Keywords: androgen-deprivation therapy; ADT, docetaxel, high-burden, metastatic hormone-sensitive, prostate cancer;PCa
As reported in the 2014 ASCO meeting, androgen-deprivation therapy (ADT) + synchronous chemotherapy significantly prolongs the overall survival (OS) of patients newly diagnosed with metastatic hormone-sensitive prostate cancer (mHSPC).1 At present, it is clear that ADT + docetaxel is greatly beneficial for the high-burden mHSPC.2 To evaluate the efficacy and safety of ADT + synchronous docetaxel plus prednisone (DocP), this study retrospectively analyzed 151 cases with high-burden mHSPC who were treated at the Department of Urology, Chinese Academy of Medical Sciences, Cancer Hospital of HuanXing Chaoyang District, Beijing and the Shenzhen Hospital of Cancer Hospital of Chinese Academy of Medical Sciences from January 2014 to August 2018. Among them, 66 cases were treated with ADT alone, whereas the remaining 85 cases were treated with ADT + synchronous docetaxel (at a dose of dose of 75 mg/m2 every 3 weeks for 6 cycles) plus prednisone (5mg bid).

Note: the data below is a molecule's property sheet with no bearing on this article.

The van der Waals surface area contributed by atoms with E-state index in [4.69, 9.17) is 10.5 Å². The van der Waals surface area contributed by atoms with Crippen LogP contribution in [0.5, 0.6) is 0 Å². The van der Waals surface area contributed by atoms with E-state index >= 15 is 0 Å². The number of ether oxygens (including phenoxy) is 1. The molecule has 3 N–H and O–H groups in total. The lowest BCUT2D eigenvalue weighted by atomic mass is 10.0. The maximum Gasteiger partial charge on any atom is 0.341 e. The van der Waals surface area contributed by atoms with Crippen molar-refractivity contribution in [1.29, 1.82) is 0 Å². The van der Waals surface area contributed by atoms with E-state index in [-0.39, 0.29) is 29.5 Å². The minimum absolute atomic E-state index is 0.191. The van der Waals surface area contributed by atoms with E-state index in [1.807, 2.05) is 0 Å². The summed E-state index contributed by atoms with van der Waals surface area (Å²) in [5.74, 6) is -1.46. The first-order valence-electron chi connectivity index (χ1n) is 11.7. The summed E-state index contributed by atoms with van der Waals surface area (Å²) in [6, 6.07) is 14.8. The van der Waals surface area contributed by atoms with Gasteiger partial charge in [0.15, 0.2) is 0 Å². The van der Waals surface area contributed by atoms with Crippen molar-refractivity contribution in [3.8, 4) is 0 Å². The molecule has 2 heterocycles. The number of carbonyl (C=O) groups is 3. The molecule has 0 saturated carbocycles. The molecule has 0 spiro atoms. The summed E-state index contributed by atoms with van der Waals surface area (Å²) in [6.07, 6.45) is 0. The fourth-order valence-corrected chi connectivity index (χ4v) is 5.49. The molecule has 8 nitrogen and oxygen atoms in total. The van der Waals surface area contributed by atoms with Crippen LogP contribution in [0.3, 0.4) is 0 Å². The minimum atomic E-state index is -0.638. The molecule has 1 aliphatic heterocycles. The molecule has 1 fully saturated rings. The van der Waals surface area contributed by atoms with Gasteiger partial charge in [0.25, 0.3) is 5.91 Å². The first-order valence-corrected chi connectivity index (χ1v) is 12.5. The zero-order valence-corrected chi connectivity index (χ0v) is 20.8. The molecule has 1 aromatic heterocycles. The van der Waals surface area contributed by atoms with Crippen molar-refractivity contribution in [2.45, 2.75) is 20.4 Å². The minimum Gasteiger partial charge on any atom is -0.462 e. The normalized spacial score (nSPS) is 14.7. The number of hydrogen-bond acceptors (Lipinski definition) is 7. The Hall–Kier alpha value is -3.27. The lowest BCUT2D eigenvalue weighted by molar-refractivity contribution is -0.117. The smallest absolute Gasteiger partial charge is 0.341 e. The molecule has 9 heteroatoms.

Basic Clinical Data
A total of 151 cases diagnosed with high-burden mHSPC were included in this study.